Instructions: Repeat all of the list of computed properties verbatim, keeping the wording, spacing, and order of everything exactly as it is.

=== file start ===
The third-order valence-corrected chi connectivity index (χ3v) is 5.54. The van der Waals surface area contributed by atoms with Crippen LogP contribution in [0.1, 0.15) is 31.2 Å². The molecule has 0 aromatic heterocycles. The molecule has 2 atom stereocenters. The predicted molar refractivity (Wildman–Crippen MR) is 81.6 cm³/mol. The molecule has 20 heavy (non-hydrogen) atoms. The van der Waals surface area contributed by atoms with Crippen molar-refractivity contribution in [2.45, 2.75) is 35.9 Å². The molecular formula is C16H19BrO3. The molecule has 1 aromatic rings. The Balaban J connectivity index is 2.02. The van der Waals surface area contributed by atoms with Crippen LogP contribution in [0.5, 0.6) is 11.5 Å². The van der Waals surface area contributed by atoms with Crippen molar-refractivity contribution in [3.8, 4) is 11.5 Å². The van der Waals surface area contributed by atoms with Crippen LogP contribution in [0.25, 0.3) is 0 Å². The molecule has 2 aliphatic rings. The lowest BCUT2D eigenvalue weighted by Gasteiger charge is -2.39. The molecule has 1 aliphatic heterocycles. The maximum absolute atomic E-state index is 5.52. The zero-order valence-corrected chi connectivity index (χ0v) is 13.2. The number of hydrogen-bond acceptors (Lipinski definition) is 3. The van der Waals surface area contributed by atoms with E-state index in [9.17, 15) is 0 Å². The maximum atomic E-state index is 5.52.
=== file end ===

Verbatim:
The third-order valence-corrected chi connectivity index (χ3v) is 5.54. The van der Waals surface area contributed by atoms with Crippen LogP contribution in [0.1, 0.15) is 31.2 Å². The molecule has 0 aromatic heterocycles. The molecule has 2 atom stereocenters. The predicted molar refractivity (Wildman–Crippen MR) is 81.6 cm³/mol. The molecule has 20 heavy (non-hydrogen) atoms. The van der Waals surface area contributed by atoms with Crippen molar-refractivity contribution in [2.45, 2.75) is 35.9 Å². The molecular formula is C16H19BrO3. The molecule has 1 aromatic rings. The Balaban J connectivity index is 2.02. The van der Waals surface area contributed by atoms with Crippen LogP contribution in [0.5, 0.6) is 11.5 Å². The van der Waals surface area contributed by atoms with Crippen molar-refractivity contribution in [3.8, 4) is 11.5 Å². The van der Waals surface area contributed by atoms with Crippen LogP contribution in [0.25, 0.3) is 0 Å². The molecule has 2 aliphatic rings. The lowest BCUT2D eigenvalue weighted by Gasteiger charge is -2.39. The molecule has 1 aliphatic heterocycles. The maximum absolute atomic E-state index is 5.52. The zero-order valence-corrected chi connectivity index (χ0v) is 13.2. The number of hydrogen-bond acceptors (Lipinski definition) is 3. The van der Waals surface area contributed by atoms with E-state index in [9.17, 15) is 0 Å². The maximum atomic E-state index is 5.52.